Immortalising Cheruiyot Kirui: The Push for 'Cheruiyot Point' on Mt Everest

Cheruiyot Kirui at the summit of a previous expedition.
Cheruiyot Kirui Instagram

Calls are intensifying to name the spot where celebrated Kenyan climber Cheruiyot Kirui perished on Mount Everest in his honour. 

The push for recognition has gained significant traction, with both Kenyans and the global mountaineering community backing the initiative.

The campaign, spearheaded by Everest Today, an organisation documenting mountaineering events in the Himalayas, has seen online supporters joining the cause. 

Everest Today launched the movement with a series of tweets stating, “Let's call Cheruiyot Kirui's death spot on Mt #Everest (8,848.86 m) 'Cheruiyot Point' honouring the first African almost to the summit of Everest without using supplementary oxygen.”

Kirui's body was discovered at 8,800 meters, just 49 meters shy of the summit of the World's tallest mountain.

Mount Everest, which straddles the border between China and Nepal, stands at a towering 8,849 meters.

The campaign aims to immortalise Kirui, who was on the brink of becoming the first African to nearly summit Everest without supplementary oxygen. 

Everest Today, known for chronicling mountaineering on the world’s highest peaks, has been a vocal advocate for this recognition.

Cheruiyot Kirui, an accomplished climber with over ten ascents of Mount Kenya, went missing above 8,800 meters on Everest on Wednesday. 

His body was found lifeless in the 'death zone'—an area above 8,000 meters known for its perilous conditions—on Thursday morning.

Cheruiyot Kirui at the Mt Everest base camp.
Cheruiyot Kirui Instagram

"With profound sadness, we share the news of Kenyan mountaineer Cheruiyot Kirui's passing on Mt Everest. His body was found a few meters below the summit point of Mt Everest," reported Everest Today, which extensively covers mountaineering over the Himalayas and Karakoram, focusing particularly on 8,000-meter peaks.

In addition to the push for 'Cheruiyot Point', Everest Today suggested that a mountain in Kenya be named after Kirui to honour his legacy.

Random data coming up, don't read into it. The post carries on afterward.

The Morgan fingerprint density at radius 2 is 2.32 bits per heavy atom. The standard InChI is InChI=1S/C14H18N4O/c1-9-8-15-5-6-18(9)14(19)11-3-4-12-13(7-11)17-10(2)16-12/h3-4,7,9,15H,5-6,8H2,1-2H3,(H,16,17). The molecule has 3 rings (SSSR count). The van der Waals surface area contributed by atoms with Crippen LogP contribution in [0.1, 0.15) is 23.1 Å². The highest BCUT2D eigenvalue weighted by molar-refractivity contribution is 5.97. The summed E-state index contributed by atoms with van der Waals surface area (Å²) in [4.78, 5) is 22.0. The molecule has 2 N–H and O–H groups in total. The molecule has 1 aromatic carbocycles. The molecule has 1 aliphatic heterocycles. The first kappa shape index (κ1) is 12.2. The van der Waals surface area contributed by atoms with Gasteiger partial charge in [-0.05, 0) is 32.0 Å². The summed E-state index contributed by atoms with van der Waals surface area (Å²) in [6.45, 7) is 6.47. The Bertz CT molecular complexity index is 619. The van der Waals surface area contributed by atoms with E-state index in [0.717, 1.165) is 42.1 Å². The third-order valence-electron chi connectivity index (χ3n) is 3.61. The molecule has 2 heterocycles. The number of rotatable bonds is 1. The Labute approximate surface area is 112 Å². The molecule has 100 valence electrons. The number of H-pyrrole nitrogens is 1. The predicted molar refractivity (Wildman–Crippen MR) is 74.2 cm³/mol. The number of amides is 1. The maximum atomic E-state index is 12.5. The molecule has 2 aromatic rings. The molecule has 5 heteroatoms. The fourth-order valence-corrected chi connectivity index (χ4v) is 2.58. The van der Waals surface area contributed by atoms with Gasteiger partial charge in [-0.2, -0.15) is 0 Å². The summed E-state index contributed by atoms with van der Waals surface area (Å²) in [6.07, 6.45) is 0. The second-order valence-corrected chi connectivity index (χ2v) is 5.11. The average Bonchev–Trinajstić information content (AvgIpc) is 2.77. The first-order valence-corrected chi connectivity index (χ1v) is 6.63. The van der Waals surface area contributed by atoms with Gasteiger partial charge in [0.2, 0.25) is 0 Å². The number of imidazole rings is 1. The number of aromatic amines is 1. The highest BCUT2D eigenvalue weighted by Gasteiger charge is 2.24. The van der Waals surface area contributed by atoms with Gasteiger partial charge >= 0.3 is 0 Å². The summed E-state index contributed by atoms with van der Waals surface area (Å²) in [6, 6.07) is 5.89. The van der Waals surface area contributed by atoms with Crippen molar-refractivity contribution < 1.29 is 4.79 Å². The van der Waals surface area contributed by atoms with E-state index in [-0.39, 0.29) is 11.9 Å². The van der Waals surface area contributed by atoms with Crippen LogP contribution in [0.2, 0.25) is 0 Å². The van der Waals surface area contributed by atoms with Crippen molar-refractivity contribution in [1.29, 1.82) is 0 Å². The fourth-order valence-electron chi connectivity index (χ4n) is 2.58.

"There should be one mountain named after Cheruiyot Kirui, 'Mt Cheruiyot', in Kenya, honouring the first African who almost to the summit of Everest without using supplementary oxygen," it said

Kirui, a banker by profession, embarked on his quest to conquer Mount Everest with Nepali climber Nawang Sherpa. 

His attempt without supplemental oxygen underscored his determination, courage, and relentless pursuit of an extraordinary goal despite the immense risks involved.

The effort to repatriate Kirui's body from the treacherous heights of Everest presents a significant challenge, potentially costing upwards of Ksh13 million ($100,000). 

Kirui's expedition, with a budget exceeding Ksh7 million (£47,000), left no stone unturned as he drew from his extensive experience scaling formidable peaks like Nepal's Mount Manaslu.

Amidst the grief and logistical hurdles, a poignant question remains: Did Kirui wish to be interred on Everest’s icy slopes, or did his heart long for the tranquil soil of his homeland in Kenya? 

The answer remains elusive, intensifying the anguish for Kirui's loved ones as they navigate the complexities of repatriating his body.

The push to commemorate Kirui through 'Cheruiyot Point' and potentially 'Mt Cheruiyot' in Kenya represents a fitting tribute to his indomitable spirit and significant contributions to mountaineering. 

As support continues to grow, the hope is that Kirui's legacy will inspire future generations of climbers, both in Kenya and around the world.

Cheruiyot Kirui on the Summit of Manaslu in September 2023.
Kenyan climber Cheruiyot Kirui on the Summit of Manaslu in September 2023.
James Muhia
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